February 8, 2023

Gabbing Geek

Your online community for all things geeky.

Comic Review: Lois Lane: Enemy Of The People

Lois Lane is looking to crack a big story, and some people would rather she didn't.

In general, I love the work of Greg Rucka, and the man has a knack for writing determined female characters.  He’s a guy who, if he takes over a book that somehow lacks a major female character, will add one, and many of the series he starts on his own have female protagonists.  There was also a time when he was writing all three of DC’s Big Three in a book, something that hadn’t happened since Denny O’Neil did it long before I was born.

Point is, having Rucka on a Lois Lane miniseries, subtitled Enemy of the People, should be right up his alley.

Lois Lane is working in Chicago on a big story.  She had, at some point, been photographed kissing Superman despite being a married woman.  Granted, most people don’t know she wasn’t cheating for this story (yes, I am aware Superman revealed his double identity at one point), but for the time being, she and Clark concluded it was a good idea for her to work somewhere else for a while until the heat dies down.  Lois does have someone to do her legwork and protect her if necessary in the form of Renee Montoya, the Question.  Beyond that, Lois just has her wits as she does her job, getting regular nocturnal visits from Clark and checking in to Perry White, who constantly tells her how bad her spelling is when she files stories.

Now, this is Rucka’s writing in familiar territory, so there’s a lot to like.  The general relationship between Clark and Lois works as he trusts her to stay safe but sometimes can’t help but fly in after something has happened.  It’s always nice to see Renee Montoya, and she even has a meet-up with her mentor Vic Sage, a man who is not as dead as he once appeared to be.  Lois finds herself getting kicked out of the White House Press Pool after she challenges a Sarah Huckabee-Sanders stand-in from the looks of things (I’m basing that on the fact the woman has a triple name and the general time this book came out), and she looks into some huge story, one that got a Russian journalist colleague killed already.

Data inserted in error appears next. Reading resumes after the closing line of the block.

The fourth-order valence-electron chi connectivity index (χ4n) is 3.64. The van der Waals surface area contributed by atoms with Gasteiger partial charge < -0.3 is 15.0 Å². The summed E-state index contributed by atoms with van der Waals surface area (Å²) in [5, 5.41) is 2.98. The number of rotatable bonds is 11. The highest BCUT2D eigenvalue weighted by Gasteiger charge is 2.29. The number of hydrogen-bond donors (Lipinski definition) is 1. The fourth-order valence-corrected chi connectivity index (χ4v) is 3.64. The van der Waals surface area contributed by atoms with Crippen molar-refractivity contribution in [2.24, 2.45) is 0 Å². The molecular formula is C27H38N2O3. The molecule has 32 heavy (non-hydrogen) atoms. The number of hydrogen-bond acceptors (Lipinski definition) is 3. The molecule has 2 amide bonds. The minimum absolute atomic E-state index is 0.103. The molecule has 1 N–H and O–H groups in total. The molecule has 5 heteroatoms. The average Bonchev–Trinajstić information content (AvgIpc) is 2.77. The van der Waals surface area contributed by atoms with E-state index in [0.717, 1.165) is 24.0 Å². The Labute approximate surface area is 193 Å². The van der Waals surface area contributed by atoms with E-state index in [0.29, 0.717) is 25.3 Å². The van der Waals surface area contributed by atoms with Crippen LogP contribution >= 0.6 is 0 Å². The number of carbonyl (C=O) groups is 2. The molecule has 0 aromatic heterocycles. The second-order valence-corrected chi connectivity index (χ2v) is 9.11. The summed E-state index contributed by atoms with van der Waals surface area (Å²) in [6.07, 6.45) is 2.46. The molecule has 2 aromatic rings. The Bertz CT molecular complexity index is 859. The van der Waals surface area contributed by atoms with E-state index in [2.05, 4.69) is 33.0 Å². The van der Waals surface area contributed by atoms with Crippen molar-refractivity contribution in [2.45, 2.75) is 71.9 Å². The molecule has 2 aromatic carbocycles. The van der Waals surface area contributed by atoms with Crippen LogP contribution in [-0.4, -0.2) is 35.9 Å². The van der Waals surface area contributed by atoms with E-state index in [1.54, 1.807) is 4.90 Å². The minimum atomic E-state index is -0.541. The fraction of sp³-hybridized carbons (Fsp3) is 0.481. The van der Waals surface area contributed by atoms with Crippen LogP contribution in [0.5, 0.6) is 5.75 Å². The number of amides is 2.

So, why did this fall flat?

Much of that comes from the fact Rucka is working around whatever is happening in the main Superman books at the time.  That means one of the 12 issues is a reaction due to events in the Event Leviathan crossover, an issue that added nothing to the overall story.  There was likewise a large chunk of another chapter that had now-teenage Jon Kent come by to say he was leaving to spend time with the Legion of Superheroes.  These moments connect Lois to what was going on in the other books, but it doesn’t really do anything for her own story.

But the bigger issue for me is the fact that Lois’s story, well…when it finally comes out what she’s working on, I could not for the life of me understand how a journalist could report something like that.  It would seem to be something that can’t really be verified even if it is a somewhat common idea to DC Universe lore.  That people were willing to kill for it and she could prove it in a newspaper just broke my suspension of disbelief.  That was 12 issues to get to something that, well, didn’t make a lot of sense to me.

Yeah, this was disappointing.

7 out of 10 faceless killers.

%d bloggers like this: